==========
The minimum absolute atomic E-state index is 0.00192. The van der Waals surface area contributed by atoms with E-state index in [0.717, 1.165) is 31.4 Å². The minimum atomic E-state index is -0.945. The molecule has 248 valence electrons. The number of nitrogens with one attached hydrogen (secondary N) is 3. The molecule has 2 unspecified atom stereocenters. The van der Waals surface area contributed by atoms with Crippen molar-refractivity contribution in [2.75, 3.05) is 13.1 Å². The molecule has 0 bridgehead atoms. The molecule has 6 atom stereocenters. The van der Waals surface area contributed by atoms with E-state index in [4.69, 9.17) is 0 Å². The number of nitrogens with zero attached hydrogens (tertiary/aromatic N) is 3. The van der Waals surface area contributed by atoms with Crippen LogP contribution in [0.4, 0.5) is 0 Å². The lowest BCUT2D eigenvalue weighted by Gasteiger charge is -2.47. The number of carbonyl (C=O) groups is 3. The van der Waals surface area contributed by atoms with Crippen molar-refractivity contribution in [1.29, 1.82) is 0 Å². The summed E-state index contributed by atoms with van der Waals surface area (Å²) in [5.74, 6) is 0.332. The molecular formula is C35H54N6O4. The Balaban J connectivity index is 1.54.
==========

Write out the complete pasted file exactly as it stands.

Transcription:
The minimum absolute atomic E-state index is 0.00192. The van der Waals surface area contributed by atoms with E-state index in [0.717, 1.165) is 31.4 Å². The minimum atomic E-state index is -0.945. The molecule has 248 valence electrons. The number of nitrogens with one attached hydrogen (secondary N) is 3. The molecule has 2 unspecified atom stereocenters. The van der Waals surface area contributed by atoms with Crippen molar-refractivity contribution in [2.75, 3.05) is 13.1 Å². The molecule has 0 bridgehead atoms. The molecule has 6 atom stereocenters. The van der Waals surface area contributed by atoms with E-state index in [4.69, 9.17) is 0 Å². The number of nitrogens with zero attached hydrogens (tertiary/aromatic N) is 3. The van der Waals surface area contributed by atoms with Crippen LogP contribution in [0.4, 0.5) is 0 Å². The lowest BCUT2D eigenvalue weighted by Gasteiger charge is -2.47. The number of carbonyl (C=O) groups is 3. The van der Waals surface area contributed by atoms with Crippen molar-refractivity contribution in [1.29, 1.82) is 0 Å². The summed E-state index contributed by atoms with van der Waals surface area (Å²) in [5.74, 6) is 0.332. The molecular formula is C35H54N6O4. The Balaban J connectivity index is 1.54.